Halloween can be a busy night for pets. And, depending on their personality, the steady stream of costumed candy-seekers and party-goers can be enchanting or terrifying. Either way, you’ll need to manage your pet’s experience to prevent real-life horrors, such as toxin ingestion, escape, or physical harm. Check out these tips from Madison Street Animal Hospital for ensuring your pet—and your guests—have a safe and enjoyable Halloween.
Don’t allow your pet to consume candy
Unattended candy dishes and trick-or-treat bags are easy targets for dogs and cats. In addition, generous children and well-meaning, but uninformed, adults may share their sweet treats. Stay vigilant by supervising your pet at all times and instructing guests to keep candy and “people food” away from pets. Following are the most dangerous candy ingredients, but any unusual foods can trigger serious health conditions, including pancreatitis and gastroenteritis.
Pay special attention to these top pet toxins commonly found on and around Halloween.
- Chocolate — Perhaps the best known pet toxin, chocolate contains methylxanthines, which are stimulant-like ingredients that affect the heart and nervous system.
- Xylitol — Also listed as birch sugar, xylitol is a sweetener commonly used in sugar-free candy and snacks. Dogs who consume xylitol can suffer severe hypoglycemia (i.e., low blood sugar), and acute liver failure.
- Macadamia nuts — Although rarely life-threatening, macadamia nut ingestion can cause musculoskeletal side effects, including tremors, weakness, and temporary hind limb mobility loss.
- Raisins and grapes — These ingredients can lead to acute kidney failure in dogs.
Provide guests who can’t resist indulging your furry friend with pet-safe holiday treats that feature pumpkin or carob.
Give your pet a place to hide from the Halloween hijinks
For those pets who would rather RSVP “No” to frightful festivities, we recommend creating a safe hideaway where they can spend the evening in peace. Prioritizing your pet’s comfort and safety will help avoid the stressful and scary situations that can cause pets to panic, escape, or display fear-based aggression.
Exercise your pet in the mid-afternoon so they’ll rest during the evening. If your pet chews responsibly, offer them a positive distraction such as a food-stuffed Kong or treat-dispensing toy. Ensure your pet’s hideaway is quiet and comfortable by including a cozy bed, water, litter box, and their favorite toys, and play white noise to drown out the scary sounds outside.
Observe your pet’s body language
Costumes and masks can change a person’s smell and silhouette—and pets will have difficulty recognizing familiar friends and family. Children and adults who are caught up in the Halloween spirit may exaggerate their movements or unnaturally shriek or shout and can cause the most confident pets to feel nervous and unsure. And, startled pets may bite or scratch.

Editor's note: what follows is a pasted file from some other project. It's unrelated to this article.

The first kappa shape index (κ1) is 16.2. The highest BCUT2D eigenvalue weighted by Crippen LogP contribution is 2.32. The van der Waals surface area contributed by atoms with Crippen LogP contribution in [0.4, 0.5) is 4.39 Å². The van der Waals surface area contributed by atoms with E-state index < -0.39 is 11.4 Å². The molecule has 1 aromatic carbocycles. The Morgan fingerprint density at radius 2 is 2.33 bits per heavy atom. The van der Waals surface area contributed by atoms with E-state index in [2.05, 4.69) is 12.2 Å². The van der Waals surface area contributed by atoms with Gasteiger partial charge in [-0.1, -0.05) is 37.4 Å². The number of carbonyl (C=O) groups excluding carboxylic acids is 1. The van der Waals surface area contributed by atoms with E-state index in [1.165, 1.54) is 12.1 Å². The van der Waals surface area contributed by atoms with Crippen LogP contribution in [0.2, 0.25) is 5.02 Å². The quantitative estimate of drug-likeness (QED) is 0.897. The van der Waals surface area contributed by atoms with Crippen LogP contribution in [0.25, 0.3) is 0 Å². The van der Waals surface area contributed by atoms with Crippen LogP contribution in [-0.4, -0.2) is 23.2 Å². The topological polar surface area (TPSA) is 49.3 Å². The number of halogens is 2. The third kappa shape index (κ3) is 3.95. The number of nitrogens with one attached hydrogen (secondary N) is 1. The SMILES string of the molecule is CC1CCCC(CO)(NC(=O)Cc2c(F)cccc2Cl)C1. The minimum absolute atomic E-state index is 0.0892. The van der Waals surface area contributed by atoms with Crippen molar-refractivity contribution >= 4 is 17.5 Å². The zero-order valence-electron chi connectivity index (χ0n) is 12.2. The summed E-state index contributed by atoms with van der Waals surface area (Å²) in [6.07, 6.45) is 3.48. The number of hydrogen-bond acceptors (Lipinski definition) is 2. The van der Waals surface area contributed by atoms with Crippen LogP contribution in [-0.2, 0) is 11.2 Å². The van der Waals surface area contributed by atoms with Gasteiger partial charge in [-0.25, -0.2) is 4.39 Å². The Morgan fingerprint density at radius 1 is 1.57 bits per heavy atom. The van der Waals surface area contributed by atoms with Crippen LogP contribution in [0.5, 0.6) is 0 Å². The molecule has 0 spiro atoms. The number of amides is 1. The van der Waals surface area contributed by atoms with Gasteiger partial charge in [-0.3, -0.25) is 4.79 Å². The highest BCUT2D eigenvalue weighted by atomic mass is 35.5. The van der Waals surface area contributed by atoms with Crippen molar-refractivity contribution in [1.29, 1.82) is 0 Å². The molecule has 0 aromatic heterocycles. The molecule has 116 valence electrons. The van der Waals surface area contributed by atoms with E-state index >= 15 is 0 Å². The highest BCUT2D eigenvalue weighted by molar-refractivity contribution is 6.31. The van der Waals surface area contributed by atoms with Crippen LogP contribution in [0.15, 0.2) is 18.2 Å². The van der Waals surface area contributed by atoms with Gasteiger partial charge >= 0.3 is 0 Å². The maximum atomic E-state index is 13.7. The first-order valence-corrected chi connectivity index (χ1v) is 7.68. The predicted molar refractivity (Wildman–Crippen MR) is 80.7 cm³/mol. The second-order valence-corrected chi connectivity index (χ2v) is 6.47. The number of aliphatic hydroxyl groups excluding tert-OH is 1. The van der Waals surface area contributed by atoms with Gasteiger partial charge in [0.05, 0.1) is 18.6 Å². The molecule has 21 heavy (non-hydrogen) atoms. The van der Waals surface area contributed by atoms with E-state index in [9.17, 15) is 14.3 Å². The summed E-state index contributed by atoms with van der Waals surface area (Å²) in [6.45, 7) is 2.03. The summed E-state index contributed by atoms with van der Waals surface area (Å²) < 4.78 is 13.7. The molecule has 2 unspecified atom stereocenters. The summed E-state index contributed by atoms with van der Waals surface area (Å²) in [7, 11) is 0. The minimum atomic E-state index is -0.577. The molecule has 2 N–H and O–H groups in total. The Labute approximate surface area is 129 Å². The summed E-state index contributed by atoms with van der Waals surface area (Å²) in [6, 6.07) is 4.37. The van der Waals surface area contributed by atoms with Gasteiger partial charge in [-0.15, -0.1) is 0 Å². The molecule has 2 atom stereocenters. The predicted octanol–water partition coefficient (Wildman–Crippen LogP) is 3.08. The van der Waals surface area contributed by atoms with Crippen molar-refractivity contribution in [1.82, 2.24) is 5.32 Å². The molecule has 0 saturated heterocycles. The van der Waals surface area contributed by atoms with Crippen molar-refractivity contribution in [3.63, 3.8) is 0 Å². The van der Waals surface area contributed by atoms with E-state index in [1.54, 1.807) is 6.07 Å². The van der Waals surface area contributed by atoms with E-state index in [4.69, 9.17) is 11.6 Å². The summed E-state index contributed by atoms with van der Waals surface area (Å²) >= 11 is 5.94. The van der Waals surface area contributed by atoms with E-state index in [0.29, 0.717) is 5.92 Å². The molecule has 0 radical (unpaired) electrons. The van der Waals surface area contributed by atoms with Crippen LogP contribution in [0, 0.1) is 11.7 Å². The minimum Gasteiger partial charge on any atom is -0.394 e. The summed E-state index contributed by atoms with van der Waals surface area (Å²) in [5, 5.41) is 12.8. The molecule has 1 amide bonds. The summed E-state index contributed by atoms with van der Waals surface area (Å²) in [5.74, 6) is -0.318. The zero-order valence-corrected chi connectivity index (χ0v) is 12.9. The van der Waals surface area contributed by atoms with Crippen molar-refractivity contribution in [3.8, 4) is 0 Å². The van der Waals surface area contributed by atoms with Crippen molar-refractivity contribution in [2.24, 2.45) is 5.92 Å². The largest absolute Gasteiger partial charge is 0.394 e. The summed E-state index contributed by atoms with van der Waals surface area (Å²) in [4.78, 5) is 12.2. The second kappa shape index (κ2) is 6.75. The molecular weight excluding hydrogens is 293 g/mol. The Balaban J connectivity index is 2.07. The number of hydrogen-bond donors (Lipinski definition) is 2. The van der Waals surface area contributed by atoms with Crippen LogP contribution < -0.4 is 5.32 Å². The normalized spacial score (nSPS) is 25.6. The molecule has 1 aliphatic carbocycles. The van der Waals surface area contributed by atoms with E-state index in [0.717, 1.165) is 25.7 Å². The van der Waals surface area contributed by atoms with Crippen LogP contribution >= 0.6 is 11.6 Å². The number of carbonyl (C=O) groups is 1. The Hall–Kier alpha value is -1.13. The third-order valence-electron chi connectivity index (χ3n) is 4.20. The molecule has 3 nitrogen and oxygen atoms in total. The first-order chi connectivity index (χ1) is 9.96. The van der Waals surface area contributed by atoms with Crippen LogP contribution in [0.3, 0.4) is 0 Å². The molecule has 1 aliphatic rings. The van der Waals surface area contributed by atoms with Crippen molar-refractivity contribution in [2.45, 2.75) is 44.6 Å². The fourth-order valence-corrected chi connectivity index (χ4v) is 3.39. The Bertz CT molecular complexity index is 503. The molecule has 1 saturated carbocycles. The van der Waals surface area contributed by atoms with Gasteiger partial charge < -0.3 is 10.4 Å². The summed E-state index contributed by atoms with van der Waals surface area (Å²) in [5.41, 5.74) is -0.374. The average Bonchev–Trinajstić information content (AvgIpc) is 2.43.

If you plan to include your pet in your Halloween festivities, monitor their behavior and body language at all times. Dogs and cats generally provide many subtle warning signs before they react, including:
- Excessive panting
- Yawning or scratching
- Avoidance (i.e., shying away, retreating)
- Lip licking
- Whale eye (i.e., visible white of the eye)
- Dilated pupils
- Pinned ears
- Tight or pursed lips
- Raised hair on the neck
- Shaking or trembling
- Cowering or low posture
If you notice any stress signs, remove your pet from the situation. Never force your pet to accept petting or to socially interact with strangers. If you are trick-or-treating, take your pet home to rest.
Check that your pet’s costume is comfortable and safe
According to one major pet retailer, more than three-quarters of pet owners will dress their pet up for Halloween. If your furry friend is one of those lucky—or unlucky—pets, ensure you check their costume before taking them out on parade.
Although pet costumes are charming, they can cause your pet unnecessary stress and anxiety. In the days leading up to Halloween, check to ensure that your pet is safe and comfortable in their disguise.
- Not too tight, not too loose — The costume should allow your pet to breathe and move freely without restricting their neck, chest, or limbs. Loose fabric can be equally dangerous, tripping or entangling your pet.
- To eat or not to eat — Small decorations, ties, and buttons can look like toys that your pet may chew or swallow. Remove or secure any possible temptations.
- See no evil? — Check hats and hoods to ensure your pet can see. Obstructed vision can be scary or cause pets to fall.
Keep your pet confined or leashed if you have visitors
Halloween isn’t the time to show off your pet’s good manners—instead, show off your responsible pet ownership skills. Friendly dogs should remain leashed while greeting trick-or-treaters, and cats should be kept in a secure cage or crate. These simple actions prevent pets from becoming overly frightened—or curious—and escaping.
For the greatest peace of mind, ensure your pet’s collar is well-fitted with legible, up-to-date contact information. Also, ensure they are microchipped at Madison Street Animal Hospital and their registry details are current.
Don’t let Halloween “how-do-you-do’s” turn into a horror show for your pet. Provide your dog or cat with the support and attention they need and keep them safe on the spookiest night of the year. For additional tips on reducing pet anxiety before Halloween, contact Madison Street Animal Hospital.
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